And it turns out that selling advertising, much of it based on your location data, is a wildly profitable business for Google. In 2022, Google’s parent company Alphabet recorded $54.5 billion in ad revenues.

What’s more, while we advised readers to say “goodbye to Google” nearly five years ago, it’s easier said than done. That’s because Google Search is the leader in internet searches, Google Maps is the most popular mapping app, Gmail is the biggest email service, and YouTube is the top short video provider.

And if you avoid using Google’s popular (but privacy invasive) apps? Well, Google is still watching you. It turns out that nearly three out of four websites use the tracking tool Google Analytics. And when you visit a website that uses it, Google will gobble up your browsing history. There’s also Google Site Tag which tracks ads served through Google’s own advertising program. Not to mention many other Google trackers designed to create targeted ad campaigns. All this tracking, of course, happens without your awareness, much less your permission.

The enormous profits that companies like Google which are engaged in surveillance capitalism can generate means that it’s not going away. Sure, a few states are considering piecemeal solutions such as banning geofence warrants, but the only real solution would be for Congress to enact comprehensive legislation giving people more control over their data.

Until then, the courts will continue to issue decisions commensurate with our evolving expectation of privacy.

And that leads us to a few snippets of free advice.

  • First, leave your smartphone behind if you’re going to any type of protest. Or bring a burner phone with you instead.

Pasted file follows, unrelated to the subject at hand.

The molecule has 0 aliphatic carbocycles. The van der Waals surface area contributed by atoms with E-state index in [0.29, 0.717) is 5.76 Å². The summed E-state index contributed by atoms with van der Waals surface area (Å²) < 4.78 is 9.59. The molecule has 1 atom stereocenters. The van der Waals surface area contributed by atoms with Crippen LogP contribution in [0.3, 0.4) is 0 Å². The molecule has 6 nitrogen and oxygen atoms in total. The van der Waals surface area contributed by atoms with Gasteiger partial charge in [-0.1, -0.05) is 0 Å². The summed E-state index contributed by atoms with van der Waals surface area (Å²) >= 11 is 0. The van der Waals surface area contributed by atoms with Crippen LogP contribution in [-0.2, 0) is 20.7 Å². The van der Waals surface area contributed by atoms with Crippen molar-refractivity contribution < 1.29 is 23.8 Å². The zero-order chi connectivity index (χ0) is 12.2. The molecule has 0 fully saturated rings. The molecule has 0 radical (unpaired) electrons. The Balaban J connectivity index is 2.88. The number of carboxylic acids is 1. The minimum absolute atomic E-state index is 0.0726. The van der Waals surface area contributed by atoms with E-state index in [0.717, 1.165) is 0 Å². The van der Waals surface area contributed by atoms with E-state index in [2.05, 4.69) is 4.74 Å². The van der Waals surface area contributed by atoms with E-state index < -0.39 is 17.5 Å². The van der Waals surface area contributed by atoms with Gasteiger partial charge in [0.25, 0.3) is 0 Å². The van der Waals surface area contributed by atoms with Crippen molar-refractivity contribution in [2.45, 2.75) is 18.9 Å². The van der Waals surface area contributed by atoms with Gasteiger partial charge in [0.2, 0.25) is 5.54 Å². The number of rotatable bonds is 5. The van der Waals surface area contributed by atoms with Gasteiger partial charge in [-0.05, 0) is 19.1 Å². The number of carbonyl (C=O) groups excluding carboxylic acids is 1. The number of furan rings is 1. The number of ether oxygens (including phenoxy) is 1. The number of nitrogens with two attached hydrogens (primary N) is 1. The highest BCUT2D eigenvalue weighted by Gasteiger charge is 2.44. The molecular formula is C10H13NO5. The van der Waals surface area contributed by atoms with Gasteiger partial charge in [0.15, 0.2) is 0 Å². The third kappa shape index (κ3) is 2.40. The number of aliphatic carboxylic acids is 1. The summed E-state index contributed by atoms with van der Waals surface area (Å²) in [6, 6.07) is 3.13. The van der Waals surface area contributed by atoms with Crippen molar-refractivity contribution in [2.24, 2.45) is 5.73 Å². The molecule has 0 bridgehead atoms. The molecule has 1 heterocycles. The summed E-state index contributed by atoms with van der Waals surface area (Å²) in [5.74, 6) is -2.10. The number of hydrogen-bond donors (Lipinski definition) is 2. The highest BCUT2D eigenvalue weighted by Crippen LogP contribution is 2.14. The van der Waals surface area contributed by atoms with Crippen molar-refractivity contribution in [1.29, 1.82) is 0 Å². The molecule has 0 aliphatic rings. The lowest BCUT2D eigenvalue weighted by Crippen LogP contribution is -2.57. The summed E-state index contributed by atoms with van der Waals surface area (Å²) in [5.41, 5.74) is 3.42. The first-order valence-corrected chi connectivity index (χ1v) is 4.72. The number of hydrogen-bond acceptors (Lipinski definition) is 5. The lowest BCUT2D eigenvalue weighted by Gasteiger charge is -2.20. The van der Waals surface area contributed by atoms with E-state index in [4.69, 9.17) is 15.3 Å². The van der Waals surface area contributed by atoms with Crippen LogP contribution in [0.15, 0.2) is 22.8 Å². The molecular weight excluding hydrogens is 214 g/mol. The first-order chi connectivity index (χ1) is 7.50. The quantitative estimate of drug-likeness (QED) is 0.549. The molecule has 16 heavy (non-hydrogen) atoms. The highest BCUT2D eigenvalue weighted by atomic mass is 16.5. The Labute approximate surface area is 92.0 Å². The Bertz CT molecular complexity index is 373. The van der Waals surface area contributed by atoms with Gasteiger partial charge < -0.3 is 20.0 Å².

• Second, uninstall any apps on your smartphone you really don’t need.

  • Third, keep your smartphone in airplane mode and only use it on Wi-Fi networks. This will stop the phone from searching for cell service or connecting to cellphone networks.

  • Fourth, use a virtual private network (VPN) to prevent your internet service provider from seeing what websites you’re visiting. Google and other surveillance capitalists can still track your browsing activities if you use a VPN, but they’ll have a much more difficult time identifying you. The VPN we use here at Nestmann is ExpressVPN. There are others worth considering, but we’ve made the decision to deploy ExpressVPN company wide.

As with everything else privacy-related, the surveillance capitalists and Big Brother have a vested interest in keeping tabs on you. Not only is it profitable but an up-to-date and easily retrievable ledger makes it simple to monitor you if you ever step out of line.

That means no one will protect your privacy for you – you need to do it on your own. Now would be a good time to start.

On another note, many clients first get to know us by accessing some of our well-researched courses and reports on important topics that affect you.

Like How to Go Offshore in 2024, for example. It tells the story of John and Kathy, a couple we helped from the heartland of America. You’ll learn how we helped them go offshore and protect their nestegg from ambulance chasers, government fiat and the decline of the US Dollar… and access a whole new world of opportunities not available in the US. Simply click the button below to register for this free program.

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We have 40+ years experience helping Americans move, live and invest internationally…

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We have 40+ years experience helping Americans move, live and invest internationally…